MINAHAN AND SHAPIRO, P.C. Attorneys at Law
Attorneys at Law Daniel Minahan Barrie M. Shapiro
165 S. Union Blvd. Suite 366 Lakewood, CO 80228
LAW FIRM NEWS
Our Regular Reminder
This is a reminder to all our union clients of the various services available through our firm. Most of our retainer agreements provide for unlimited legal advice, on-site visits and filing and processing of unfair labor practice charges. Please do not hesitate to contact us if you would like to have one of us conduct training, meet with employees or review a case for arbitration or MSPB. We are also just a phone call or a fax away if you need help or feedback researching any legal issue on federal sector employment. Check out our website at http://minahan.wld.com.
Where is the "Official Duty Station"?
Barrie won a very difficult case for a client which led to a decision by the full MSPB in Washington, D.C. The case involved a manager with the Small Business Administration in Denver who accepted a promotion to another position in Washington, D.C. Because he knew how often he would have to travel back to Denver, he told his superiors that he would accept the position only if his official duty station remained Denver. They agreed. Later, he was demoted and suspended for not using Washington, D.C. as his official duty station. SBA said this resulted in his being paid travel and per diem expenses for periods of time when he as at his official duty station. The MSPB reversed the demotion, though it imposed a suspension on him for improper use of the government credit card on certain trips. The client was returned to his former job with backpay. Rennaye Johnson v. Small Business Administration.
Reprisal Against Probationary Employee
Congratulations to Kevin Fornelius of AFGE Local 1592 at Hill Air Force Base, Utah. Kevin represented an employee who filed an EEO complaint alleging that he was unlawfully fired during his probationary period. The EEOC judge found that the employee had been subjected to harassment because he was Korean. He also determined that the employee's supposed failings were either not true or completely overblown by management. The EEOC judge ordered the agency to reinstate the employee. Kris Borg v. Secretary of the Air Force.
Reprisal for Union Activity
Many union representatives believe they are the target of reprisal from management for their union activity. Many union representatives don't think they can prove this or don't know how to prove it. All union representatives should get a copy of the decision in Golden Gate National Cemetery, 59 FLRA 956 (2004). The case involved a claim that a union steward was not promoted because of his union activity. The decision contains an excellent discussion of the types of evidence that may be used to prove a claim like this. The decision can be obtained from the FLRA's website at www.flra.gov.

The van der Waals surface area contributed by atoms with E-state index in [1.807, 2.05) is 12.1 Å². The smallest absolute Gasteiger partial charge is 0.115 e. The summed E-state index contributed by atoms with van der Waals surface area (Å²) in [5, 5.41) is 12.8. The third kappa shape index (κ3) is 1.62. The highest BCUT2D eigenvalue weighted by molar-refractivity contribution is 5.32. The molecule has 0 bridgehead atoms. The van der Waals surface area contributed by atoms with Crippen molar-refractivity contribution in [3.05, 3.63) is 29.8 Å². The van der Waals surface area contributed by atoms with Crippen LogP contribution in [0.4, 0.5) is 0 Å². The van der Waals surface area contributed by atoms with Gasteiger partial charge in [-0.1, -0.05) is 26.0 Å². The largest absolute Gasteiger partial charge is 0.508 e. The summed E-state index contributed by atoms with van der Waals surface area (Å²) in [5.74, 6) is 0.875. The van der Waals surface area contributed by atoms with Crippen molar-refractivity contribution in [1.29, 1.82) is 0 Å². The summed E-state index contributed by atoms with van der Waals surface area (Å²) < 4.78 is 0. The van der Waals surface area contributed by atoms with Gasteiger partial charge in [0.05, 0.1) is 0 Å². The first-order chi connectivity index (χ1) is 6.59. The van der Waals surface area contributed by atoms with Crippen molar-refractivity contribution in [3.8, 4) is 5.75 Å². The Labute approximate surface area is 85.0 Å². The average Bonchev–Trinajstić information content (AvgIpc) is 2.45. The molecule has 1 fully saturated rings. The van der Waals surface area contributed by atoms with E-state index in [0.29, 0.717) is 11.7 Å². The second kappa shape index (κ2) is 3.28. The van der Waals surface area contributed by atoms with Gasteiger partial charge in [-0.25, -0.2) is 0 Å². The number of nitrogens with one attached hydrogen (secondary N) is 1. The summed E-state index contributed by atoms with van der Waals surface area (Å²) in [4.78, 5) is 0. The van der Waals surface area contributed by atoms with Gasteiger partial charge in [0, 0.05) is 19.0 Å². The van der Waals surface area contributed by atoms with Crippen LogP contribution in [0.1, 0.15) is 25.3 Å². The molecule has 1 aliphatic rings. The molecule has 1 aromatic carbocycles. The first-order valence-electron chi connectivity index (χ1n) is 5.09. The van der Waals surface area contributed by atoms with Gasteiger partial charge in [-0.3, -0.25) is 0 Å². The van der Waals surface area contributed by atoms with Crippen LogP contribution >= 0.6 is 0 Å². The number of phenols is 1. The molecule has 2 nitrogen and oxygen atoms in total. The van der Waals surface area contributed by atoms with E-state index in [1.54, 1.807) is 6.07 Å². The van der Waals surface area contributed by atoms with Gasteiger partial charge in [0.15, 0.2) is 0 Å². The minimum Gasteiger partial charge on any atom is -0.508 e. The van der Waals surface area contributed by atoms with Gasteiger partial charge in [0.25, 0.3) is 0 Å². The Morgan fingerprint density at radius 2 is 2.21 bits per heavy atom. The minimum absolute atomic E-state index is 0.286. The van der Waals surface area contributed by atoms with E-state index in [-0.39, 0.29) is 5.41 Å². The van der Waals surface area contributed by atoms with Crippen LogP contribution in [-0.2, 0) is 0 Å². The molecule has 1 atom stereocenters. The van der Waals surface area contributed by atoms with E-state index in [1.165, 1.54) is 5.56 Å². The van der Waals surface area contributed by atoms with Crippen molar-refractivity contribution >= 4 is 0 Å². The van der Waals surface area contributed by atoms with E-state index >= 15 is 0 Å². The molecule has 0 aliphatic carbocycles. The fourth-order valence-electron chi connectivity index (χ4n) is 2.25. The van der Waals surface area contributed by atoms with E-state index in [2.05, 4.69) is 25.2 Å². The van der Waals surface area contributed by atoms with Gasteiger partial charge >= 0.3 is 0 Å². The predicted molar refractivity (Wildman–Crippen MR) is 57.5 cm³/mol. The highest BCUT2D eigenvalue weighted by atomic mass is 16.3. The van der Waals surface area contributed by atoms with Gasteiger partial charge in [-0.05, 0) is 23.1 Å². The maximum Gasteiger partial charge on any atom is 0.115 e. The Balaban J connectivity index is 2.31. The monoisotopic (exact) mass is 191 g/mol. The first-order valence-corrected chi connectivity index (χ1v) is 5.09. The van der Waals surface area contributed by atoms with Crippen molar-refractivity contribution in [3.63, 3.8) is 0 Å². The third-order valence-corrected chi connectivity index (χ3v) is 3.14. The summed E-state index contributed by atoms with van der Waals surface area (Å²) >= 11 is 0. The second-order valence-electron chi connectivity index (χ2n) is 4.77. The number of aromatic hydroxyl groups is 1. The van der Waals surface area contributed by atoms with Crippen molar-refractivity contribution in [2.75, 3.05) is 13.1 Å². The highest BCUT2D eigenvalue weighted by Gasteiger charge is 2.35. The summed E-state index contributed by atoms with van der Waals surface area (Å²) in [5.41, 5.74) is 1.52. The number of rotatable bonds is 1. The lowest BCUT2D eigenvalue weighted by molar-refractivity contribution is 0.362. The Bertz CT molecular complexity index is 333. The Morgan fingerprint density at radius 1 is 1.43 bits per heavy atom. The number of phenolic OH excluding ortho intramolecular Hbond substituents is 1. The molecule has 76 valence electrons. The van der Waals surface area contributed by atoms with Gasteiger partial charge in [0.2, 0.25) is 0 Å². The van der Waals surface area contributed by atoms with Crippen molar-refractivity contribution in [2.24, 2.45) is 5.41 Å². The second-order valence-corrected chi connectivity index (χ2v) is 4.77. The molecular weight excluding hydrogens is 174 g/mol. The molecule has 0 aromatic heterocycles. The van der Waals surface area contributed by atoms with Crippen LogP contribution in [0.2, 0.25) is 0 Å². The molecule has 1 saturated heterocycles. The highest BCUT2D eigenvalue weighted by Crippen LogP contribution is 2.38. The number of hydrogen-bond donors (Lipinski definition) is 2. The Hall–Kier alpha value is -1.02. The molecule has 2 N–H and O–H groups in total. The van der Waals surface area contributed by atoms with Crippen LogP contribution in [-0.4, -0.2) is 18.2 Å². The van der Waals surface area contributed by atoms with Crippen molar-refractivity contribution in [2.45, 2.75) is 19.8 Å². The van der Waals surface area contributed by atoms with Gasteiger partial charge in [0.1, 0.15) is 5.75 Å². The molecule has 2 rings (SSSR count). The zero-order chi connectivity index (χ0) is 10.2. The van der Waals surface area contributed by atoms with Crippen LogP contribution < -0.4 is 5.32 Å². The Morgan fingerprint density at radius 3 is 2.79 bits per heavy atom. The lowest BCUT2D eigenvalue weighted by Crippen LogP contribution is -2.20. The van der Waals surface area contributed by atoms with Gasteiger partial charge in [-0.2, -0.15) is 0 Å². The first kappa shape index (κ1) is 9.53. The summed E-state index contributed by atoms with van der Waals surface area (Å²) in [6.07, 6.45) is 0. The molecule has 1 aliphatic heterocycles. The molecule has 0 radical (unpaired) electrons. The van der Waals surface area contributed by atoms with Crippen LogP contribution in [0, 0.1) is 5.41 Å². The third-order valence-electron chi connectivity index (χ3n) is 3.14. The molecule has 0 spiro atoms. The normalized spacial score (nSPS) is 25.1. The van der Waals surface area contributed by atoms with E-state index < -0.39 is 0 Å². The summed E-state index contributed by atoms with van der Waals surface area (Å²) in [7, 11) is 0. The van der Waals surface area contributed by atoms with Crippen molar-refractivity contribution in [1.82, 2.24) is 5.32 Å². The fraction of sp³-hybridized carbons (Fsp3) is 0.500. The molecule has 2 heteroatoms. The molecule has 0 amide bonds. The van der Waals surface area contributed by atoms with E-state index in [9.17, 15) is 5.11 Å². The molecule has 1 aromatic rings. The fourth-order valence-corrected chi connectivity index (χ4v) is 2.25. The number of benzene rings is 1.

Due Process in Proposal
Most employee representatives know that the federal government must afford an employee "due process" before taking a serious disciplinary action against that employee, such as removal from employment. The employee is entitled to advance written notice of the charges and an explanation of the employer's evidence. The MSPB in Alvarado v. Dept. of the Air Force (2004), said that whether an employee has been afforded due process is not determined solely by what is written in the proposal letter issued to him. At the MSPB hearing, the employee complained that he did not understand the charges. The MSPB noted that the employee said nothing in his reply letter about not being able to understand the charges. The MSPB also noted that the documents that were given to the employee with the proposal letter made it clear what the employee was accused of. The lesson from this case is to question the clarity of the charges in the reply letter, and not wait for later in the case. Another lesson is to be sure to request and obtain from the agency all the material it is relying upon to support the proposed action.
The FLRA confirmed in a recent decision that employees have the right to file grievances over non-receipt of suggestion awards. In Social Security Administration, 59 FLRA 947 (2004), the employee filed a grievance alleging he was entitled to an award for lowering the agency's energy costs. The agency had an employee suggestion program that provided for specific types of monetary awards. The arbitrator granted the grievance and ordered the agency to pay the grievant $8,995.
Formal Discussions: EEO Cases
The FLRA has decided on a number of occasions that meetings with employees to discuss EEO complaints are formal discussions, to which the union must be invited. In Social Security Administration, 59 FLRA No. 160 (2004), the Authority dealt with independent contractors. As often occurs with EEO complaints, the agency had delegated the investigation of the complaint to an independent contractor. The independent contractor questioned witnesses by e-mail and telephone. The FLRA ruled that these discussions were formal discussions and that the agency violated the law by not giving the union prior notice and an opportunity to be present at those discussions.